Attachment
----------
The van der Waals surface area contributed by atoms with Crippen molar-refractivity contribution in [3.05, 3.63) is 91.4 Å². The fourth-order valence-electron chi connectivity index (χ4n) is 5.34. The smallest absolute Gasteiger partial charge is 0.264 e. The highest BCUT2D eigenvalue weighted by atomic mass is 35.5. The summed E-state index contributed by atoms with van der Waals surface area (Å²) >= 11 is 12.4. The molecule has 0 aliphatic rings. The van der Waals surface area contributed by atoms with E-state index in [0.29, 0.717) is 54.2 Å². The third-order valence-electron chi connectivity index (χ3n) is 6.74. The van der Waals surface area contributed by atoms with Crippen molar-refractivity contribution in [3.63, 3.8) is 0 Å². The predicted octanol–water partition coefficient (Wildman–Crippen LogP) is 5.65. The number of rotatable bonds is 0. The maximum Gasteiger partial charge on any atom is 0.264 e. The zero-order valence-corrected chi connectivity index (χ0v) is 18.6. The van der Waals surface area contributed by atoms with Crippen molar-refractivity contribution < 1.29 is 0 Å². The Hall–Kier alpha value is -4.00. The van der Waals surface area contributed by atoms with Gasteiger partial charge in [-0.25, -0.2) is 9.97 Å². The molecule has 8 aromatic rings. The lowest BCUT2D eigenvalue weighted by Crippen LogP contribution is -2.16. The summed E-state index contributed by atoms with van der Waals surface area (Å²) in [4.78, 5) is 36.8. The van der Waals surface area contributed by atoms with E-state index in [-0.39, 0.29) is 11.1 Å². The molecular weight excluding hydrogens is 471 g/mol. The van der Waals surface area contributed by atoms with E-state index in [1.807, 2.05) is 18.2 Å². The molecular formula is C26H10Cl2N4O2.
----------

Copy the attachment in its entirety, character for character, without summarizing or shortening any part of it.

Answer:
The van der Waals surface area contributed by atoms with Crippen molar-refractivity contribution in [3.05, 3.63) is 91.4 Å². The fourth-order valence-electron chi connectivity index (χ4n) is 5.34. The smallest absolute Gasteiger partial charge is 0.264 e. The highest BCUT2D eigenvalue weighted by atomic mass is 35.5. The summed E-state index contributed by atoms with van der Waals surface area (Å²) >= 11 is 12.4. The molecule has 0 aliphatic rings. The van der Waals surface area contributed by atoms with E-state index in [0.29, 0.717) is 54.2 Å². The third-order valence-electron chi connectivity index (χ3n) is 6.74. The van der Waals surface area contributed by atoms with Crippen molar-refractivity contribution in [3.63, 3.8) is 0 Å². The predicted octanol–water partition coefficient (Wildman–Crippen LogP) is 5.65. The number of rotatable bonds is 0. The maximum Gasteiger partial charge on any atom is 0.264 e. The zero-order valence-corrected chi connectivity index (χ0v) is 18.6. The van der Waals surface area contributed by atoms with Crippen molar-refractivity contribution < 1.29 is 0 Å². The Hall–Kier alpha value is -4.00. The van der Waals surface area contributed by atoms with Gasteiger partial charge in [-0.25, -0.2) is 9.97 Å². The molecule has 8 aromatic rings. The lowest BCUT2D eigenvalue weighted by Crippen LogP contribution is -2.16. The summed E-state index contributed by atoms with van der Waals surface area (Å²) in [4.78, 5) is 36.8. The van der Waals surface area contributed by atoms with E-state index in [-0.39, 0.29) is 11.1 Å². The molecular weight excluding hydrogens is 471 g/mol. The van der Waals surface area contributed by atoms with E-state index in [1.807, 2.05) is 18.2 Å². The molecular formula is C26H10Cl2N4O2.